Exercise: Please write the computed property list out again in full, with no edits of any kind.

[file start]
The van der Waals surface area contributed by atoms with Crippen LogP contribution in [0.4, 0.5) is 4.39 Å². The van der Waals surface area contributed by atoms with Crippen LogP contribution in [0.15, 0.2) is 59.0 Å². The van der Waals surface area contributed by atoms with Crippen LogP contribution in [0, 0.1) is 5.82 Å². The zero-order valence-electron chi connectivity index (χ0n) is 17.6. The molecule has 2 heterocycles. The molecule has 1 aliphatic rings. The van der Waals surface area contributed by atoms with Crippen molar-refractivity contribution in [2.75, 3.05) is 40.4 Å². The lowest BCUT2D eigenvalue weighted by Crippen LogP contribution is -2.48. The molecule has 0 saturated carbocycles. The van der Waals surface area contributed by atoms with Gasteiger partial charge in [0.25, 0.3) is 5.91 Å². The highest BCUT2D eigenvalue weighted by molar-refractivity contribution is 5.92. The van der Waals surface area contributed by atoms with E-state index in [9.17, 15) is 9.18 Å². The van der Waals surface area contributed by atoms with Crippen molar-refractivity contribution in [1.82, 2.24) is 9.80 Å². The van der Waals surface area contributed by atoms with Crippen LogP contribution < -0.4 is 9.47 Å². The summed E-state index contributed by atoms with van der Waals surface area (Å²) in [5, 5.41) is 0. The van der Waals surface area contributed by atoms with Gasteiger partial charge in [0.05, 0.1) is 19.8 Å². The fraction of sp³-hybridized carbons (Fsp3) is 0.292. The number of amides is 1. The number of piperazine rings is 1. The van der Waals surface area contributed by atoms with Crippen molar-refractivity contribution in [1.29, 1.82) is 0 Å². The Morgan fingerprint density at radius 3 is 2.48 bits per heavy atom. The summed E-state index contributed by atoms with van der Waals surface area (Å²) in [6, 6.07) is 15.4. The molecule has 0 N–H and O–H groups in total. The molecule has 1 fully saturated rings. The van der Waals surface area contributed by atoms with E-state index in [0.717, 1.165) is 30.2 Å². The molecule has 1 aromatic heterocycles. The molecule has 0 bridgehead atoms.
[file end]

The van der Waals surface area contributed by atoms with Crippen LogP contribution in [0.4, 0.5) is 4.39 Å². The van der Waals surface area contributed by atoms with Crippen LogP contribution in [0.15, 0.2) is 59.0 Å². The van der Waals surface area contributed by atoms with Crippen LogP contribution in [0, 0.1) is 5.82 Å². The zero-order valence-electron chi connectivity index (χ0n) is 17.6. The molecule has 2 heterocycles. The molecule has 1 aliphatic rings. The van der Waals surface area contributed by atoms with Crippen molar-refractivity contribution in [2.75, 3.05) is 40.4 Å². The lowest BCUT2D eigenvalue weighted by Crippen LogP contribution is -2.48. The molecule has 0 saturated carbocycles. The van der Waals surface area contributed by atoms with Gasteiger partial charge in [0.25, 0.3) is 5.91 Å². The highest BCUT2D eigenvalue weighted by molar-refractivity contribution is 5.92. The van der Waals surface area contributed by atoms with E-state index in [9.17, 15) is 9.18 Å². The van der Waals surface area contributed by atoms with Crippen molar-refractivity contribution in [1.82, 2.24) is 9.80 Å². The van der Waals surface area contributed by atoms with Crippen LogP contribution < -0.4 is 9.47 Å². The summed E-state index contributed by atoms with van der Waals surface area (Å²) in [5, 5.41) is 0. The van der Waals surface area contributed by atoms with Gasteiger partial charge in [0.05, 0.1) is 19.8 Å². The fraction of sp³-hybridized carbons (Fsp3) is 0.292. The number of amides is 1. The number of piperazine rings is 1. The van der Waals surface area contributed by atoms with Crippen molar-refractivity contribution in [1.29, 1.82) is 0 Å². The Morgan fingerprint density at radius 3 is 2.48 bits per heavy atom. The summed E-state index contributed by atoms with van der Waals surface area (Å²) in [6, 6.07) is 15.4. The molecule has 0 N–H and O–H groups in total. The molecule has 1 fully saturated rings. The van der Waals surface area contributed by atoms with E-state index in [0.717, 1.165) is 30.2 Å². The molecule has 1 aromatic heterocycles. The molecule has 0 bridgehead atoms.